Despite the success of the stem cell transplant, the disease had recurred. The previous chemotherapy had clearly not eradicated all the CLL cells. My doctors got in touch with the team at the St James’s Hospital in Leeds to discuss treatment options. Ibrutinib was one of a new type of drug targeting CLL cells specifically and fortunately I was eligible for the trial.

I started on the trial in December and the impact was fairly dramatic. I had no further need for blood transfusions one week after starting the treatment. I was able to start playing golf again and I’ve been much more active. We even managed to go on holiday, which wouldn’t have been possible before I started on the trial. 

I did have an infection in June 2015 and had to stop the drug for a few weeks, and immediately required a blood transfusion. Since resuming Ibrutinib I have been fine with no further problems. I had to go down to Leeds fairly frequently to start with to be monitored as part of the trial, but now it’s just once every three months for a check-up and tests.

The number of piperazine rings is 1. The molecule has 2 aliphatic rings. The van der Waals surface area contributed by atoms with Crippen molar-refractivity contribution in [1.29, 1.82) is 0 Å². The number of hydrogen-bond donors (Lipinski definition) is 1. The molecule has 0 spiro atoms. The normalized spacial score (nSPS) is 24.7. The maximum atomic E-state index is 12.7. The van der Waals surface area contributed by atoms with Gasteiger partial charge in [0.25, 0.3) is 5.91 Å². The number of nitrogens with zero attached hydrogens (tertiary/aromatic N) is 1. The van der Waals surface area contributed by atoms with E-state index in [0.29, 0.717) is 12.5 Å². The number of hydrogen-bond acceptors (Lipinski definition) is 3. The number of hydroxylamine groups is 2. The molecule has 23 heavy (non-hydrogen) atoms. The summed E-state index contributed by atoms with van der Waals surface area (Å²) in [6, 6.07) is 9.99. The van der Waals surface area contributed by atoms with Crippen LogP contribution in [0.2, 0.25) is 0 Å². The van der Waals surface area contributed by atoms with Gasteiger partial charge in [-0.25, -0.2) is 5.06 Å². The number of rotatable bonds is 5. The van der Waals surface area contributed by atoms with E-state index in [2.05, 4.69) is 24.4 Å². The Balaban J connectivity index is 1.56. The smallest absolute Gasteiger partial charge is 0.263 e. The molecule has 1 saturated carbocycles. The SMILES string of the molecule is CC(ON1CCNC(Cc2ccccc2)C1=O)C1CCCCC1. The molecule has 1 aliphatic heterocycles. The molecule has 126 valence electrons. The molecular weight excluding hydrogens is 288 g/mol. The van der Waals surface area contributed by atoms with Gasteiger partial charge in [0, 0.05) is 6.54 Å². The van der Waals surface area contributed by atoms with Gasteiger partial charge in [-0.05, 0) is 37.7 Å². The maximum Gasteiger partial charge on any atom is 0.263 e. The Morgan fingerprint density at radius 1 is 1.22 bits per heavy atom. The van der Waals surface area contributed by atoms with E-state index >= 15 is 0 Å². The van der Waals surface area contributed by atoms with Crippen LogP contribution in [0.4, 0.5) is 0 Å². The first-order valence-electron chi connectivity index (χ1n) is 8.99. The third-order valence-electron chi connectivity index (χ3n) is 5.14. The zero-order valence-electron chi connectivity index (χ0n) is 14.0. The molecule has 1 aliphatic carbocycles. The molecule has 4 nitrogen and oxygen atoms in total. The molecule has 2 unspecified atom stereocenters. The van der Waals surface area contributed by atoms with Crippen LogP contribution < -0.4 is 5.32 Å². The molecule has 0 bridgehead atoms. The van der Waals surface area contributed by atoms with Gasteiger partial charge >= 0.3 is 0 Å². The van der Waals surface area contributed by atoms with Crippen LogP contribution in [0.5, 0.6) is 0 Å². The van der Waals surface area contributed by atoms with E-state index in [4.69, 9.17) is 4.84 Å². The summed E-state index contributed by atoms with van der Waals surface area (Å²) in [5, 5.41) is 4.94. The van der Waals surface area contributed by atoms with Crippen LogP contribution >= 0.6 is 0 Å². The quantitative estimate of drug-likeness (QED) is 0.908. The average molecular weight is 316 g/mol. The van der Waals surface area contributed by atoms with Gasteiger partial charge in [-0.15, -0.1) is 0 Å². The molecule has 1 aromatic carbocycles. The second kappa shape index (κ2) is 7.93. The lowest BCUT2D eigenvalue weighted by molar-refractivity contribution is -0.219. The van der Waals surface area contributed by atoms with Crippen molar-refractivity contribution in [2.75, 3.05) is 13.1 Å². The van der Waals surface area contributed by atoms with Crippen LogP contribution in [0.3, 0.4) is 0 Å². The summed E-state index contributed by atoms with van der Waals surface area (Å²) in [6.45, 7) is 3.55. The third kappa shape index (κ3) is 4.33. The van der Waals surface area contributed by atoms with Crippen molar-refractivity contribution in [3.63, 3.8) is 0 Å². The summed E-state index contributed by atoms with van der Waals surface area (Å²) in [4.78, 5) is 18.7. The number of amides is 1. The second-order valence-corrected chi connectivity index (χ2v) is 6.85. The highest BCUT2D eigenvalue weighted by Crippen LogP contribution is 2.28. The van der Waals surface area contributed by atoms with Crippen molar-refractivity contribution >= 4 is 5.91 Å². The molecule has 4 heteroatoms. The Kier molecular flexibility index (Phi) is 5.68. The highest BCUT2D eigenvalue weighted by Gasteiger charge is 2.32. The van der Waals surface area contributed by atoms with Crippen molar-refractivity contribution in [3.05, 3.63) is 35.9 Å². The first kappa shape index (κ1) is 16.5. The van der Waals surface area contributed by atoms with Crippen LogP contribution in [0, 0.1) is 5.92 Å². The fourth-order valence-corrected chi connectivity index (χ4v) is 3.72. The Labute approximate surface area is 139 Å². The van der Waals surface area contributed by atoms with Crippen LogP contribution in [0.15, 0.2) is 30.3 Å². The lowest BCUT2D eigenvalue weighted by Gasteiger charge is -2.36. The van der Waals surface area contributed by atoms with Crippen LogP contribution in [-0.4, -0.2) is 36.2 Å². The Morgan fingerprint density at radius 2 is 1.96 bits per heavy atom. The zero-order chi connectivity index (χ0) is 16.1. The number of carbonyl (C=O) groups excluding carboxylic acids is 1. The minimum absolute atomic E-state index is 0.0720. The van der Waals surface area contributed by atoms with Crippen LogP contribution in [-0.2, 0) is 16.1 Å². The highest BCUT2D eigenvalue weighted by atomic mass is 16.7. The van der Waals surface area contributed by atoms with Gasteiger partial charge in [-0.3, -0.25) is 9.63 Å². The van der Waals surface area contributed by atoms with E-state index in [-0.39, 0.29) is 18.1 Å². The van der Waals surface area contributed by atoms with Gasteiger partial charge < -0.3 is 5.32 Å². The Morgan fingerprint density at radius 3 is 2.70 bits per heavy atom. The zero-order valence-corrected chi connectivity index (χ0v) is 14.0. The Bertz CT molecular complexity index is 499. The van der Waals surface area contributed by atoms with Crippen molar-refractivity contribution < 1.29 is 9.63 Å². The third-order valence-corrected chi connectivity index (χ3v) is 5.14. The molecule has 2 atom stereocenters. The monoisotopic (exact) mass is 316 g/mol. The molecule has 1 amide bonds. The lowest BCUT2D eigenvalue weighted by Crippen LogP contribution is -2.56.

In February 2016 I started on an extension to the trial with Professor Hillmen’s group, which adds another drug called obinutuzumab to the ibrutinib trial. The results are very encouraging - the levels of CLL in my bone marrow have dropped even further.

The major benefit has been that I am no longer transfusion dependent. I am able lead a normal life, gardening, playing golf and going on holiday. Had I not gone on this trial, more chemotherapy could perhaps have been an option, but that had not been successful in stopping the progression of the cancer in the past. The clinical trial has had a real impact on my quality of life.”